For the time being, the ability to make and edit contributions is
loosely limited to a pool of invited author/editors, which you may join (mailto:firstname.lastname@example.org)].
Starting out as a Wex author involves making choices about what
to write and learning a few simple mechanics of editing. As a first
step, you should make sure that your intended topic hasn't been covered
already; this is easily done by searching. You should also learn a little bit of the general mechanics of editing, with particular attention to linking to legal resources.
Choosing what to write
Wex is intended, at least initially, as a resource for law novices,
a term that is meant to be highly inclusive. Lawyers and legal
academics tend to think of law students when they hear the phrase, but
in fact there are many kinds of law novices -- including, especially,
members of the general public with a professional need to know
something about a particular area of law, people who want to know more
about the systems of law and government under which they (or others)
live, and so on. A decade of experience at the LII
has taught us that topics of interest to the public range from the very
rudimentary to the extremely sophisticated. Imagine that you're writing
for an intelligent, interested non-lawyer with a need to know something
about the law.
Wex includes a few basic types of articles:
- The simplest, and perhaps the least time-consuming, are simple dictionary definitions, such as the one for abuse of discretion. These offer the term along with its meaning(s), and perhaps some illustrations of the term taken from caselaw or statute.
- Legal-encyclopedia pages, such as the one for employment discrimination,
give an overview of a subject accompanied by a menu of links to
important legal-information resources that are related to the topic.
- Backgrounders are similar to legal-encyclopedia pages, but
they put more emphasis on discussion and exploration than on assembling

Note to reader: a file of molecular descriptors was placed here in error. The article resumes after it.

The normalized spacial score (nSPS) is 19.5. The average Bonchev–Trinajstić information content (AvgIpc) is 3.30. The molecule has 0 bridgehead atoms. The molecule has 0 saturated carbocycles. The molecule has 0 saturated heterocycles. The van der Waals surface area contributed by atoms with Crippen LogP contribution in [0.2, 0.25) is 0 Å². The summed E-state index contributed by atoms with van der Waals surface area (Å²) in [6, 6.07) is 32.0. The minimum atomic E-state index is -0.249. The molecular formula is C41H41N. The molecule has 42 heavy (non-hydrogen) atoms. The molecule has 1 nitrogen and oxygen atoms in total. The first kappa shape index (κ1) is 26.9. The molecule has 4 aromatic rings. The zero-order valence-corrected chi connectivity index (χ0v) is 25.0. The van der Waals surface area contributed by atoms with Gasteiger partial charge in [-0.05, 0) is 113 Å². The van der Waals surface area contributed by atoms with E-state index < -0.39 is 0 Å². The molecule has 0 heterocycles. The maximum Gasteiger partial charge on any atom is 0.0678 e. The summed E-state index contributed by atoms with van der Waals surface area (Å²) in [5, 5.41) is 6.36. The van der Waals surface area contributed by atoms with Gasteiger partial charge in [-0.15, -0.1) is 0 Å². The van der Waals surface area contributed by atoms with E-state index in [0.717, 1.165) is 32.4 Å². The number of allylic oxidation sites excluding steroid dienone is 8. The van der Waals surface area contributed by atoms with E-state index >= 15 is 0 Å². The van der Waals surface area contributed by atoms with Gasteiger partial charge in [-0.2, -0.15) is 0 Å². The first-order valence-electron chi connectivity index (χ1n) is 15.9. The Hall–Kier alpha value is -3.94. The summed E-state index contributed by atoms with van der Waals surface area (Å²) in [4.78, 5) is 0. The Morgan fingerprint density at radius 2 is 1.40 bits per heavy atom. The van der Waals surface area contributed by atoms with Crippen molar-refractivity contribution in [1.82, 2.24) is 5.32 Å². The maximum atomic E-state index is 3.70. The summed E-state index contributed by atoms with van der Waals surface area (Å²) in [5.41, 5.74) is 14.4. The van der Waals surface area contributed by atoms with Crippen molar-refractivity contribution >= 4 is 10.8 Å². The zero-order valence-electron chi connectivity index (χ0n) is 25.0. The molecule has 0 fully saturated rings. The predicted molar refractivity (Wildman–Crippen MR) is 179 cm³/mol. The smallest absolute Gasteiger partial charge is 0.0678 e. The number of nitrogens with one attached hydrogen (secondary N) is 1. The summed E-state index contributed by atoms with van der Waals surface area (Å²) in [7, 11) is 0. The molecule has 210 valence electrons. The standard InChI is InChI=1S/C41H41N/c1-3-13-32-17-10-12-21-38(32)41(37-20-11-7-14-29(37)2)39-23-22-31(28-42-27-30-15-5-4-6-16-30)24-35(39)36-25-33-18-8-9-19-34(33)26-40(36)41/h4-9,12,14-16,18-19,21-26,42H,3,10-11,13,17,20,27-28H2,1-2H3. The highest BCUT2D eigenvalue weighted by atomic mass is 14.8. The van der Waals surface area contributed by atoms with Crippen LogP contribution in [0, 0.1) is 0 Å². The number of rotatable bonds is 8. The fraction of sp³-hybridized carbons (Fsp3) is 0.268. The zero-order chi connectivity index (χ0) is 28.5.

links to primary sources. See, for example, the page on forfeiture.
"key" pages are intended to link terms from everyday life to legal
concepts and problems that may relate to them. A good key page should
make it easier for laypeople to find resources related to a problem
that they may have. Such a page has a name that might be used to
complete the sentence, "I have a problem with...", and contains
information leading the reader to legal topics that bear on the
These are, we admit, blurry distinctions. And there are many other
types of pages one can imagine finding in a legal encyclopedia -- for
example, discussions of particular cases. We are particularly interested in topics and definitions that are helpful to law novices -- students in the first part of the first year of law school, businesspeople with particular law interests, etc.
As for choosing a specific topic, you might begin by searching
for something you think should be in Wex. If it's not -- well, there's
your writing assignment. Other good places to look are in the lists of wanted and short pages.
The mechanics of starting a new page are covered in "starting a new article". Help with the mechanical aspects of editing can be found in Help:Editing. Consulting the section on linking to legal resources will make the job easier.
We strongly suggest a look at the style guide before you begin.